At the beginning of the 21st Century monsters still roam the remote, and sometimes not so remote, corners of our planet. It is our job to search for them. The Centre for Fortean Zoology [CFZ] is - we believe - the largest professional, scientific and full-time organisation in the world dedicated to cryptozoology - the study of unknown animals. Since 1992 the CFZ has carried out an unparalleled programme of research and investigation all over the world. Since 2009 we have been running the increasingly popular CFZ Blog Network, and although there has been an American branch of the CFZ for over ten years now, it is only now that it has a dedicated blog.

Wednesday 18 June 2014


Possible Irish water monster
There are several descriptions of Irish water-monsters in existence, unsurprisingly due to the plenitude of lakes in my native country.  However, the commonest is the one called in the Irish language the each uisce (water-horse).  This is often called in English the horse-eel.  The term payshta (Irish pĂ©iste < Latin bestia, 'beast') is a more general term for monsters.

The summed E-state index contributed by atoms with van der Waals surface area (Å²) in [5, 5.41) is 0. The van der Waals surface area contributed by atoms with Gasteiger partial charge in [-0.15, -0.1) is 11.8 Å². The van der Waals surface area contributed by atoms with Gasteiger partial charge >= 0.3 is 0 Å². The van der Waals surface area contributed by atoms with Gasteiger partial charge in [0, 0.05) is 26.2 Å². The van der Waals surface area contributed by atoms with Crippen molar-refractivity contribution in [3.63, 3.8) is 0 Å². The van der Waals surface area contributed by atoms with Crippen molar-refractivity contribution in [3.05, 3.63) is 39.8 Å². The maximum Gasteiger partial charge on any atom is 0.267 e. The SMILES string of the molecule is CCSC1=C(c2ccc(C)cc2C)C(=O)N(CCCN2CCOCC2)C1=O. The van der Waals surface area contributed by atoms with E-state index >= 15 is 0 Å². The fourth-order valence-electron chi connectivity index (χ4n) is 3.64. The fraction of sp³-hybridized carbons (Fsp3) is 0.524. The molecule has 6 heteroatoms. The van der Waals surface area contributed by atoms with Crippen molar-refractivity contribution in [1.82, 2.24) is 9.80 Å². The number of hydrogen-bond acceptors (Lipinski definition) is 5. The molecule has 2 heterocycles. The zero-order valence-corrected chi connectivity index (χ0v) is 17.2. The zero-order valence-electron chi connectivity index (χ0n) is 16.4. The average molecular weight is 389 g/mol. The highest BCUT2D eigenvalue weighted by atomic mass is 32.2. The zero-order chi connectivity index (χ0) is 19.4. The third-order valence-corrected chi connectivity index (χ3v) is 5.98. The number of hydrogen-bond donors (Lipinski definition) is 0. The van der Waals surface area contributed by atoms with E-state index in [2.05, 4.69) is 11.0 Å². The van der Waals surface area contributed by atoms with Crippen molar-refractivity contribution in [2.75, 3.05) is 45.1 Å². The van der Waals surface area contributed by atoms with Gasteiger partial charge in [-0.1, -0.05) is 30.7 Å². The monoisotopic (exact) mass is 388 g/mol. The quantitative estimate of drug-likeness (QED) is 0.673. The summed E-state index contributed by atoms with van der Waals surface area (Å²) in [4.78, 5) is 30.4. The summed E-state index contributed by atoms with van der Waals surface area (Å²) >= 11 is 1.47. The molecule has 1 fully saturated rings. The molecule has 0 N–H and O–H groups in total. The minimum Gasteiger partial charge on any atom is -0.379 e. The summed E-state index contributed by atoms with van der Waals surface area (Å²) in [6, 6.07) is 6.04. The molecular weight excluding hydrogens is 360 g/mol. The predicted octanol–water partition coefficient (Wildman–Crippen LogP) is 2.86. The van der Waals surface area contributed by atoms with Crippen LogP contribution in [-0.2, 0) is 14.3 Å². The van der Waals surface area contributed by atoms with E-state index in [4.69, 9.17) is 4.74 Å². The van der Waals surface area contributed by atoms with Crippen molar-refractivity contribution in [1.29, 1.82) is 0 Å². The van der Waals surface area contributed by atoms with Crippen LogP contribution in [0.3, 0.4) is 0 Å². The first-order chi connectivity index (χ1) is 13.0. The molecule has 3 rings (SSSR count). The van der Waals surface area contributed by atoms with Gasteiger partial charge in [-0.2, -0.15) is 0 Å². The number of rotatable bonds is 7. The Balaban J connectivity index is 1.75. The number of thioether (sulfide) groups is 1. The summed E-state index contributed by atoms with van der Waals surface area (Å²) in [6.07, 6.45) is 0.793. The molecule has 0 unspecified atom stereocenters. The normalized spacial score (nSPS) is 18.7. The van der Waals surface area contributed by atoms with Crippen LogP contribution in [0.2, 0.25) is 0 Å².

One of the things that has struck cryptozoologists about these lake monsters is often the lakes they occupy seem to small to sustain a monster.  I feel an answer to this lies in the eel section of the name.

Sometimes these horse-eels have been reported crossing the land and it has even been averred they are equipped with legs.  The answer to the small lake problem may be that, while they are sometimes seen in such lakes, they do not stay in the same lake all the time, but journey from lake to lake.  The reason that they are not seen doing this more often is because many of the Irish lakes are in areas of uninhabited wilderness unfrequented by visitors.  Moreover, it is known that eels can cross land when they need to.  

My suspicion is that we might have here an unsuspected species of large eel, whose head when held up in the water resembles a horse's profile, which is able to cross land and which may even have small legs.  Some of them may be large, but not necessarily all of them.  If you see only their backs in the water, perhaps broader than those of known eels, it could give the "upturned boat" effect.

There are. of course, some Irish monsters to which this explanation would not apply; but it's worth thinking about, so start thinking out there.

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